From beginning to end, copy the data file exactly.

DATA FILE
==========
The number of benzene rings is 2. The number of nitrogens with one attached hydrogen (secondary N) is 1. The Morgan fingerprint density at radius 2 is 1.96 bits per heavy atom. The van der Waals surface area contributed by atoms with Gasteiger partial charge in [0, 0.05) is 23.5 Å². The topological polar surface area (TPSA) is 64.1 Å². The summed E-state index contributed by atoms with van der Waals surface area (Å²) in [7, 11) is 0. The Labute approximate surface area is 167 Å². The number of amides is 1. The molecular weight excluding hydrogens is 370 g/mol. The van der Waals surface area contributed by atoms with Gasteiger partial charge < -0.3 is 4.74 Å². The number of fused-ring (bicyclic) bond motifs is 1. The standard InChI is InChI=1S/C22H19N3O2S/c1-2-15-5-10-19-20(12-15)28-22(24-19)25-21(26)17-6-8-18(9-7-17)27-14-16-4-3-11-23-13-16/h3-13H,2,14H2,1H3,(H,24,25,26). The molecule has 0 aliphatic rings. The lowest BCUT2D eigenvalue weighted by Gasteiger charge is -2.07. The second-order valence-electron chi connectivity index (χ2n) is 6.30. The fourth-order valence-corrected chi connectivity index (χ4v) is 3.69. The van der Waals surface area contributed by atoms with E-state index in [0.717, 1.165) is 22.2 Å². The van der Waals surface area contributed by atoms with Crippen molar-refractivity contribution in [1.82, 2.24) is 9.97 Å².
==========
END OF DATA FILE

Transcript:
The number of benzene rings is 2. The number of nitrogens with one attached hydrogen (secondary N) is 1. The Morgan fingerprint density at radius 2 is 1.96 bits per heavy atom. The van der Waals surface area contributed by atoms with Gasteiger partial charge in [0, 0.05) is 23.5 Å². The topological polar surface area (TPSA) is 64.1 Å². The summed E-state index contributed by atoms with van der Waals surface area (Å²) in [7, 11) is 0. The Labute approximate surface area is 167 Å². The number of amides is 1. The molecular weight excluding hydrogens is 370 g/mol. The van der Waals surface area contributed by atoms with Gasteiger partial charge < -0.3 is 4.74 Å². The number of fused-ring (bicyclic) bond motifs is 1. The standard InChI is InChI=1S/C22H19N3O2S/c1-2-15-5-10-19-20(12-15)28-22(24-19)25-21(26)17-6-8-18(9-7-17)27-14-16-4-3-11-23-13-16/h3-13H,2,14H2,1H3,(H,24,25,26). The molecule has 0 aliphatic rings. The lowest BCUT2D eigenvalue weighted by Gasteiger charge is -2.07. The second-order valence-electron chi connectivity index (χ2n) is 6.30. The fourth-order valence-corrected chi connectivity index (χ4v) is 3.69. The van der Waals surface area contributed by atoms with E-state index in [0.717, 1.165) is 22.2 Å². The van der Waals surface area contributed by atoms with Crippen molar-refractivity contribution in [1.82, 2.24) is 9.97 Å².